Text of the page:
7 Things to Know Before Taking Your Dog to Work

7 Things to Know Before Taking Your Dog to Work

by Hailey Hudson

Pet-friendly offices are awesome for both you and your dog, and they’re becoming fairly common, too — 7% of employers allow pets in the workplace, with that number rising year over year. Taking your dog to work for the first time can be stressful, however. Here are seven things you need to know and do to make sure the experience is a smooth one for all parties involved — canine and otherwise.

1. Make Sure Your Office Is Safe

Don’t assume that your office is safe just because it’s marked as pet friendly. Items such as poisonous plants, electrical cords and permanent markers can be extremely dangerous for your dog.

Do a careful walk-through of your office and remove any potential dangers; paper shredders, for example, should always be turned completely off. You’ll also want to keep your dog away from garbage cans and away from your coworkers’ bags (which might be filled with toxic-to-dogs items like Ibuprofen or chocolate).

2. Prep Your Dog

Your fuzzy BFF is well-suited to be an office dog if he or she is friendly, enjoys meeting strangers and knows how to behave. If you feel like your dog doesn’t meet these criteria, spend a few months socializing him or her with new people. It pays off to work on basic commands like sit, stay and down before heading into the workplace, too (the last thing you want is your dog wandering around and distracting everyone during an important meeting). Finally, you’ll also want to make sure your dog is up to date on its shots and is well-groomed.

3. Do a Trial Run

If your office is pet friendly, your coworkers are probably already used to having dogs around. But if you have any specific instructions that apply to your pet (such as no treats), make sure to explain those ahead of time. And if your coworkers bring their own dogs to work, do a trial run outside the office to let your dog meet all of its new office mates. You’ll also want to check with your boss about emergency procedures (such as a fire drill) and ask what provisions have been made for pets in the case of an emergency.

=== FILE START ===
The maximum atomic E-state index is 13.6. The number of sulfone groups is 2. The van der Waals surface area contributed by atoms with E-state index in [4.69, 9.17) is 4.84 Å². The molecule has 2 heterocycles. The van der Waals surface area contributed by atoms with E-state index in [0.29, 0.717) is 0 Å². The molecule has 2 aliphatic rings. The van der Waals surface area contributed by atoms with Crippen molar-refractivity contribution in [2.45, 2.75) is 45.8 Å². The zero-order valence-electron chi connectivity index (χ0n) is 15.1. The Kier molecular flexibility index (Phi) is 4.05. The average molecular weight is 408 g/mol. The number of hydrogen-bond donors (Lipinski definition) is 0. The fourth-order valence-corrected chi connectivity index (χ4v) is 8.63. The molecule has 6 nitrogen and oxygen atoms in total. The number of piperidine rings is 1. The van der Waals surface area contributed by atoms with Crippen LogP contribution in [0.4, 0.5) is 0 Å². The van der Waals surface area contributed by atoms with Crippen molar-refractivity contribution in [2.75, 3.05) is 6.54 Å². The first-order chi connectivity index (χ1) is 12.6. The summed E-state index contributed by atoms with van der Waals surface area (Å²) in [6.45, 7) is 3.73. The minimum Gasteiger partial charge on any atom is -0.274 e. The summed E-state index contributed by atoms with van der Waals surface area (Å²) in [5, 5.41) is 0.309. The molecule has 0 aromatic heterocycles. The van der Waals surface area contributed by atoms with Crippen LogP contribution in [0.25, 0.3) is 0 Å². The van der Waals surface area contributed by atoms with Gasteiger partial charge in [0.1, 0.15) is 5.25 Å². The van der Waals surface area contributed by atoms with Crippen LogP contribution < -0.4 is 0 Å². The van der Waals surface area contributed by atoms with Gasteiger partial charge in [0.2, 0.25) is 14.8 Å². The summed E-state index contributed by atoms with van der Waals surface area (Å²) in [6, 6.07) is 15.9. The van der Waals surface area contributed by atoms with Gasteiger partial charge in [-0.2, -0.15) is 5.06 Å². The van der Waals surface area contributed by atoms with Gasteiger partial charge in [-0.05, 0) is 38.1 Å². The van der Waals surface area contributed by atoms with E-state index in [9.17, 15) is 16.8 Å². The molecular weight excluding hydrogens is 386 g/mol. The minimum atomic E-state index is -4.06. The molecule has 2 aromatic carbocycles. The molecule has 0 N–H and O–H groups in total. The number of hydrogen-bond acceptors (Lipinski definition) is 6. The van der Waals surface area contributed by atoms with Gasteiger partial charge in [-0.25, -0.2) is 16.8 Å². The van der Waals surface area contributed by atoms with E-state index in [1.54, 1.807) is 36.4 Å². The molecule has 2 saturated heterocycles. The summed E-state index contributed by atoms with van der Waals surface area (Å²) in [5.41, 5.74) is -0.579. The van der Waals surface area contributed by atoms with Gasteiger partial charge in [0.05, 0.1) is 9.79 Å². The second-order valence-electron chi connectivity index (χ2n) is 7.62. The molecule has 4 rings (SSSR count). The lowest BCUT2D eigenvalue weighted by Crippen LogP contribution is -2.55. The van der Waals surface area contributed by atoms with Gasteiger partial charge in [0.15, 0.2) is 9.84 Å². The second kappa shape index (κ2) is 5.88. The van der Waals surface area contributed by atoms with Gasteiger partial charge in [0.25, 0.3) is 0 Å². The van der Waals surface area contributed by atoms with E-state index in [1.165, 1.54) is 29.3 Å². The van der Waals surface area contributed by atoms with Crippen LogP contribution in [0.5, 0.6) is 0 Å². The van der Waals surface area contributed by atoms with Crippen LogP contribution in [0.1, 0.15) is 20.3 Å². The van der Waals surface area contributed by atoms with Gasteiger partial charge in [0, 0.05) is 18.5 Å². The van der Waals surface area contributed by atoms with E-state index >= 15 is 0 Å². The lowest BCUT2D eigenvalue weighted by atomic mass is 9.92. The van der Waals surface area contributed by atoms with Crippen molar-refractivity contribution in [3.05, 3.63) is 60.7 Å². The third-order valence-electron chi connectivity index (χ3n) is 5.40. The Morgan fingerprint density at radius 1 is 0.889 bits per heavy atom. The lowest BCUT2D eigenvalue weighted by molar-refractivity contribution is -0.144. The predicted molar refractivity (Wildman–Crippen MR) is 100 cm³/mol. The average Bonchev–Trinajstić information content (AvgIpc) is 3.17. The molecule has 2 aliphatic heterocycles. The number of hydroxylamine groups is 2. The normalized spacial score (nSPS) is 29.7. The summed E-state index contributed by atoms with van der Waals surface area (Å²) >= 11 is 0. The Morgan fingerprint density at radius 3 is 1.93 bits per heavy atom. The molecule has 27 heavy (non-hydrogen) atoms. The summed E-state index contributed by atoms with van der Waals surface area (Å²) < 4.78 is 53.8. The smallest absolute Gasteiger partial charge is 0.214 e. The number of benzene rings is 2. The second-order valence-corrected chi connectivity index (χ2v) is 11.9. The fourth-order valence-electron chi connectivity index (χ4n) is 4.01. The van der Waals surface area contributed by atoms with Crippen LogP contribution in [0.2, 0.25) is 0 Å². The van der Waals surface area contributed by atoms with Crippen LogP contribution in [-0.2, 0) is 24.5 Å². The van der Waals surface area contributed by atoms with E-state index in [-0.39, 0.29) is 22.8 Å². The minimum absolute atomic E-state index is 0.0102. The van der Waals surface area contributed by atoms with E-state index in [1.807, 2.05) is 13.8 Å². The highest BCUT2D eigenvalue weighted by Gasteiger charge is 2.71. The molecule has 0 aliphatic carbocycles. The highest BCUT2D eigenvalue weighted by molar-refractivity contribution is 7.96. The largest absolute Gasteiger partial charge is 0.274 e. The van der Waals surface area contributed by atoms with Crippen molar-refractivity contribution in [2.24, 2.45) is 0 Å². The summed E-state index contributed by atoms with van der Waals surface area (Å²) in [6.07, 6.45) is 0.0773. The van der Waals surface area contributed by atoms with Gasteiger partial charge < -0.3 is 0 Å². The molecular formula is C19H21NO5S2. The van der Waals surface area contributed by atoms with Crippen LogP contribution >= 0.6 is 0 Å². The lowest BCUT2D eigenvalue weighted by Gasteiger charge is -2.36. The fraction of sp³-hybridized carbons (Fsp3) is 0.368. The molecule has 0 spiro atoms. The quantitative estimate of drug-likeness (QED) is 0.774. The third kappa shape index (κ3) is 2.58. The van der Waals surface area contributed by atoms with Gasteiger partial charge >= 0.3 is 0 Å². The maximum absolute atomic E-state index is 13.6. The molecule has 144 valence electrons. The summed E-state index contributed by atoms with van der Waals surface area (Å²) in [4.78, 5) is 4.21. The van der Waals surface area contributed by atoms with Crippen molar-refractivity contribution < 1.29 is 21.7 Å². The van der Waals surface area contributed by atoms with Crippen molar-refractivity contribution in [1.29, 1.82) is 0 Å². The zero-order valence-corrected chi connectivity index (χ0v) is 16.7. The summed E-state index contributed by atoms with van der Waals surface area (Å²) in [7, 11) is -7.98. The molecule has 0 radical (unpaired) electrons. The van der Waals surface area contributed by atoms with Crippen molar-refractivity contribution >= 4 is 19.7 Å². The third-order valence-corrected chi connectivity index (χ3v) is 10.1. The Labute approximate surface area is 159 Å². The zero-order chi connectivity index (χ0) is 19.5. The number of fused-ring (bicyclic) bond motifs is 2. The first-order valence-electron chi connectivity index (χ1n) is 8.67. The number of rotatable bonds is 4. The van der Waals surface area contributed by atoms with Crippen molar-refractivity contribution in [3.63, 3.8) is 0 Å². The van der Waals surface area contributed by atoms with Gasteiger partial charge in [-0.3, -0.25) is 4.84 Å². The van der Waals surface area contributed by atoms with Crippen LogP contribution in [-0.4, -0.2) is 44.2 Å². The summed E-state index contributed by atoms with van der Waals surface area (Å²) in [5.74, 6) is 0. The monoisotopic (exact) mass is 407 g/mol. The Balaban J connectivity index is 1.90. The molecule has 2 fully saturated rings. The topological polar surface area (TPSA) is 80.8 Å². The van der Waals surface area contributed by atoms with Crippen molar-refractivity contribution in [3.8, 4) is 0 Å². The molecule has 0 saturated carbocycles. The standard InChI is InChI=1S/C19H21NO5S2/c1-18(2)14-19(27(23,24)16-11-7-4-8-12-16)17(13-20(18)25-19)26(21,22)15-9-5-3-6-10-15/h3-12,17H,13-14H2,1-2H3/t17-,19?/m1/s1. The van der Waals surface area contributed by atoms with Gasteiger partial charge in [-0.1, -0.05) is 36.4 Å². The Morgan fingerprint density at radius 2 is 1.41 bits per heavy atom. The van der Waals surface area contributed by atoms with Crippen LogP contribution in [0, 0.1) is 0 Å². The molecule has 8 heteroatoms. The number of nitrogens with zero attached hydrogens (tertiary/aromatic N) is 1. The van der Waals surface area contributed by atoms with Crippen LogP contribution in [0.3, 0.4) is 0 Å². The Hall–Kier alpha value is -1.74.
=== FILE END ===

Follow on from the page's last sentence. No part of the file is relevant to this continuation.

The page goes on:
4. Consider Transportation

Part of bringing your dog to work is getting there. Driving with your dog is easy; walking is even better. Public transportation with a dog, however, can present some challenges. Check with your city to see if dogs are allowed on buses and/or trains — in most cases, they are, but they’ll need to remain crated or leashed for the duration of the ride. And if you take Uber or Lyft, ask your driver ahead of time if bringing Fido is okay.

5. Pack Up

There are several supplies you’ll need to pack to bring your dog to work:

  • Food
  • Water
  • Bowls
  • Collar/leash
  • Bed and/or blanket
  • Crate
  • Toys (no squeaky toys to be respectful of your coworkers)
  • Clean-up bags and a scooper
  • Dog calming treats

These items can help ensure your dog is happy and content while you get your to-do list done. And if your pet tends to run on the nervous side, talk to your vet about whether taking some dog calming chews to the office might be helpful just in case. If they give you the all-clear, try incorporating a CBD tincture or chew like the ones from Heelr to help keep your pet feeling relaxed while the two of you run from one meeting to the next.

6. Schedule Your Day

Your workday might look a little different when you bring your dog to work. You’ll need to schedule in bathroom breaks to take your dog outside periodically. If you have time during your lunch break for a walk or a quick game of fetch, even better! When you need to focus, create a designated spot for your dog with something familiar from home (like their crate or bed) so they can relax.

7. Be Flexible

Finally, recognize that things might go wrong. Your dog might become aggressive, uneasy or scared in the unfamiliar environment of your workplace. If you get to work only to discover they’re not cut out to be an office dog after all, don’t force anything. Take your dog home on your lunch break or call someone to come pick them up if you can’t leave.

With a little preparation, you and your pet can take on the workday together. Use these tips to bring your dog to work with ease!

Hailey Hudson is a full-time freelance writer based in Atlanta, Georgia. She writes for clients such as PetFirst Pet Insurance and Just Labs Magazine with a focus on pet health. When she's not writing, she's snuggling with her dog who acts like a cat or chasing around her cat who acts like a dog.

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